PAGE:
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When does it make sense to buy points and miles?

March 05, 2022
5 min read
American Airlines Planes Charlotte
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Editor's Note

This post has been updated with new information.

Many loyalty programs will sell you their program's points or miles currency with no strings attached.

You can jump online, log in to your account and buy points or miles with a credit card and a few clicks. These programs usually have generous purchase limits, meaning you could top up your balance with a six-figure amount in minutes.

What's the catch? Well, the cost. The purchase price per point or mile is usually much higher than TPG's valuations.

The good news is that programs occasionally run promotions to buy points and miles. During these promotions, you can often snag points and miles for about half their typical cost.

However, you may not want to buy points and miles even when they're on sale. So, in this guide, I'll discuss when it makes sense to buy points and miles.

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When should you buy miles?

A United Boeing 777-300ER in Hong Kong. (Photo by Kyle Olsen/The Points Guy)

It makes sense to buy miles when you can obtain more value for redeeming them than it costs you to purchase them. Say you were looking at a flight that would cost $500 in cash or 20,000 points plus $50 in fees and taxes. If you could buy those 20,000 miles for 1 cent each during a bonus promotion, then the cost of that airfare with your purchased miles would only be $250 (20,000 x .01 + $50) rather than the $500 for a standard cash fare.

That would be a great deal.

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But there are caveats.

The calculation above assumes that you can redeem the miles for the airfare you want, at the redemption rate first quoted. The first problem with this assumption is that redemption availability constantly changes. The seat that may have been available today when you considered buying the points and miles might not be available tomorrow when you have purchased the points and miles and try to use them.

The second issue is that the number of miles you need could increase. Most programs increase mileage requirements from time to time — this is called a devaluation, as the miles become less valuable. Some programs will give members warnings before changes happen, but programs have also devalued miles overnight without notice.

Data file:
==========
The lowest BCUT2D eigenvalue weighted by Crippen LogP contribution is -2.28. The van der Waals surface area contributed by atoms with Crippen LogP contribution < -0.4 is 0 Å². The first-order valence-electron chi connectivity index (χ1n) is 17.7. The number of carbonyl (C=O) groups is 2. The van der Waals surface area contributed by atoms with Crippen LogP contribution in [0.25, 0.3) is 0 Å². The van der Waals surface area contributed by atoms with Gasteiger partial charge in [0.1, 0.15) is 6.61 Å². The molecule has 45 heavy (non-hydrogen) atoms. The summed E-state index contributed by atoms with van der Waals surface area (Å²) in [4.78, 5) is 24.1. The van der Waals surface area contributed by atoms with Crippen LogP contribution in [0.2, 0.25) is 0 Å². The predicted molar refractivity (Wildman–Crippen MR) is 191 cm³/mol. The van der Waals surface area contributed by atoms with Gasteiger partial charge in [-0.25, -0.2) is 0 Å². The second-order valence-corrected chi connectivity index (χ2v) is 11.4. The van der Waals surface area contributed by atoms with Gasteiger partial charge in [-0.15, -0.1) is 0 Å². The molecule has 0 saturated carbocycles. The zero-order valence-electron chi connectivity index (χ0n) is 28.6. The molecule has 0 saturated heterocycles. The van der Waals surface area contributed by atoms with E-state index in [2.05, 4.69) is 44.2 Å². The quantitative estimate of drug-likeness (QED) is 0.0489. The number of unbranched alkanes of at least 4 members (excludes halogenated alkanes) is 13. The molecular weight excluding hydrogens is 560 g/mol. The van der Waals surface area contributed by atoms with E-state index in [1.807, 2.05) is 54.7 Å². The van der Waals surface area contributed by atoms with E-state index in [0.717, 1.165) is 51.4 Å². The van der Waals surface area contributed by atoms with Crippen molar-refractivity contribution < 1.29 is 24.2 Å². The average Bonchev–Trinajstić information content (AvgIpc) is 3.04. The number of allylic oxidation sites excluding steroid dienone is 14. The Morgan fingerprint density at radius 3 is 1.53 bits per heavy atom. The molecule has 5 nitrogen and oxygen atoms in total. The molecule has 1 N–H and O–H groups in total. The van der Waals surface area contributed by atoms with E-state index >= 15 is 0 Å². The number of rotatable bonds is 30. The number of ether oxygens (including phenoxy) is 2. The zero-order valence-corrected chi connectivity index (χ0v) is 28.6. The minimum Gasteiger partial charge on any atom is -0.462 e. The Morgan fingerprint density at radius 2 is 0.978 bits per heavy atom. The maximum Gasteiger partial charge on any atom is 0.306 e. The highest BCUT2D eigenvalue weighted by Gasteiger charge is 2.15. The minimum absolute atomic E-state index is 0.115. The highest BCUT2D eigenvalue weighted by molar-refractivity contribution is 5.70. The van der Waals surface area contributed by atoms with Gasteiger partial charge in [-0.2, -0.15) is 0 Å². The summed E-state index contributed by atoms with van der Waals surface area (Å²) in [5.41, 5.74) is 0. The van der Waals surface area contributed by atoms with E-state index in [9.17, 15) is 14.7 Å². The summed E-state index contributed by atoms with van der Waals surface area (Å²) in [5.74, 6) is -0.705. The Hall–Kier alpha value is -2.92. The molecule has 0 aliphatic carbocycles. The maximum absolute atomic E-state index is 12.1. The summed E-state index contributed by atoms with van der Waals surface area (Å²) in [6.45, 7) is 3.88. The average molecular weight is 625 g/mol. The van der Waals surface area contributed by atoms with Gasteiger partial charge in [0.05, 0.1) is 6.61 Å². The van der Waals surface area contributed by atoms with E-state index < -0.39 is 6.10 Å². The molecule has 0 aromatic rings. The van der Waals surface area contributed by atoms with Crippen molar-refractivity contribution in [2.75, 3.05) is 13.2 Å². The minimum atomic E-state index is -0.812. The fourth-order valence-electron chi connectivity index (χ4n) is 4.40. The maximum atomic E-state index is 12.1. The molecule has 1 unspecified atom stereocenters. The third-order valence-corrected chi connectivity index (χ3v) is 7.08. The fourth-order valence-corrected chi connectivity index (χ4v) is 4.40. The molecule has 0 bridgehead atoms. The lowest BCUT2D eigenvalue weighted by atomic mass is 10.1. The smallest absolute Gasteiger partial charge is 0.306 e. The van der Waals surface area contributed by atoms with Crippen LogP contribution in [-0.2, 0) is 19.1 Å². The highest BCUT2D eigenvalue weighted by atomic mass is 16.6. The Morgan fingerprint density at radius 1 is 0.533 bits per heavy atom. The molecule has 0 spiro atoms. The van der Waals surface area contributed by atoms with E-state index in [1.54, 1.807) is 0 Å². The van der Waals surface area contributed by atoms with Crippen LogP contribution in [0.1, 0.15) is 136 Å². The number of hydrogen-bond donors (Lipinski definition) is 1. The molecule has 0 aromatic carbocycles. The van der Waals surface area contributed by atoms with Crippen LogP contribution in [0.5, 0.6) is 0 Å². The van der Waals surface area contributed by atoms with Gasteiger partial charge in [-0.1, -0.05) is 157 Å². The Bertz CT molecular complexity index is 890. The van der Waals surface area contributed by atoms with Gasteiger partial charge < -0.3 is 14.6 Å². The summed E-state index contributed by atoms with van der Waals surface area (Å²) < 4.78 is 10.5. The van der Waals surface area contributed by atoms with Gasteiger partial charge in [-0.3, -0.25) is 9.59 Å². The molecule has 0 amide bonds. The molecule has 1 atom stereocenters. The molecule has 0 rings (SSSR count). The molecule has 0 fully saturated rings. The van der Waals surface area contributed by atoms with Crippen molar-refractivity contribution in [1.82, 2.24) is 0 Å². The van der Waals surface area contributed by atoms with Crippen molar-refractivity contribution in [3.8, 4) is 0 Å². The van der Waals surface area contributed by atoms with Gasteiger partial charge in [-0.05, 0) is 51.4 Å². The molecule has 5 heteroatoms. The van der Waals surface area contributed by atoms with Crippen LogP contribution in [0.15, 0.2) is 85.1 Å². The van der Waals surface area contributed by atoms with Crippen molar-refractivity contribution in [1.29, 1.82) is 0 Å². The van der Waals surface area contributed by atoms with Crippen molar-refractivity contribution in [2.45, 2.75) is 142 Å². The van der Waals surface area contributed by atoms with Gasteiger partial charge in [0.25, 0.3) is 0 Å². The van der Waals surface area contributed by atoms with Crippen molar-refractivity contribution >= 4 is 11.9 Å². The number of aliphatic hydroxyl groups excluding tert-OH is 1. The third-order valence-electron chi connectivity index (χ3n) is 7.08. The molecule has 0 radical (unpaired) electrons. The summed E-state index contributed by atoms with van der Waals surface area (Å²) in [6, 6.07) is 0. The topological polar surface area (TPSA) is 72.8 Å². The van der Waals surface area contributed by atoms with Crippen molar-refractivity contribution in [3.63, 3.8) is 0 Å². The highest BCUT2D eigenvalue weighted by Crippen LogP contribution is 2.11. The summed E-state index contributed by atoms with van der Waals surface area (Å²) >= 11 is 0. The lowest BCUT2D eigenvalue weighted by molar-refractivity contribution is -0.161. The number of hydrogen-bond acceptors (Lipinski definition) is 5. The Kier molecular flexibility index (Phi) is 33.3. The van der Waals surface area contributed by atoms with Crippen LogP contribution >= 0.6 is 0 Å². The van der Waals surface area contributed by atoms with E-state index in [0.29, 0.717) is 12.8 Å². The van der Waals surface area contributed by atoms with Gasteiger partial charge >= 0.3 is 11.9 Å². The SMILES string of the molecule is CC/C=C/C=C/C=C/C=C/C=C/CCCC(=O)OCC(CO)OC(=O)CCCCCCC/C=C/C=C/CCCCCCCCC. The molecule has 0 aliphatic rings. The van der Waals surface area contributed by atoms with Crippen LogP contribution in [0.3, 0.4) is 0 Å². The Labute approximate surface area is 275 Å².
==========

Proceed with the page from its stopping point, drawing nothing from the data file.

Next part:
If you're confident you can redeem the miles for the purpose you bought them for at the price you are happy with, it can make sense to buy miles.

It can also make sense when you are a few thousand points or miles short of a big redemption, such as first-class flights for your honeymoon. Even if the miles aren't on sale, it can make sense to buy the last miles you need so you can go ahead and lock in your redemption.

Related: How to decide whether to use cash or miles for airline tickets

When shouldn't you buy miles?

Delta One on a refurbished Boeing 767-300ER. (Photo by Zach Griff/The Points Guy)

Obviously, if it's cost-ineffective, you shouldn't buy miles.

You should also keep in mind that when you are buying miles, you are subject to the cost of the miles and the taxes and fees associated with booking your award tickets. For example, Virgin Atlantic only requires 20,000 miles for a round-trip flight from New York to London. With the current promotion, you could buy 20,000 Virgin Atlantic points for around $350. But before you think that you've effectively found a $175 one-way flight to London, you need to understand the fee structure associated with this type of ticket.

First, you'll need to pay a $33.50 transaction fee to buy the miles. Then, when booking your ticket, you'll pay $365 in taxes and fees. In this case, the taxes and fees alone are more expensive than the cost of the miles. Suddenly, your ticket looks closer to $750. You might be able to do better by paying cash outright for a paid fare.

Also, when you are traveling on miles, you are almost always unable to accrue airline miles or earn status.

It rarely makes sense to purchase miles if you don't plan to redeem them immediately — known as purchasing them "speculatively." This is because you can't guarantee their value in the future when you decide to use them because of devaluations and other ways loyalty programs can change their programs.

Related: Why points and miles are a bad long-term investment

Bottom line

You can get some amazing deals by buying miles and points in the right circumstances. Over the past decade, I've bought more than a million points and miles in different programs. That is because, at the time, I had immediate uses for them and could (and did) really maximize my travel.

If you are considering buying points or miles, know that it's unlikely those points and miles will ever be worth more than they are right now. After all, now that travel is back, points and miles devaluations are on the rise. So, if you're buying speculatively, it's possible your newly purchased points and miles could drop in value before you use them.

Additional reporting by Kyle Olsen.

Editorial disclaimer: Opinions expressed here are the author’s alone, not those of any bank, credit card issuer, airline or hotel chain, and have not been reviewed, approved or otherwise endorsed by any of these entities.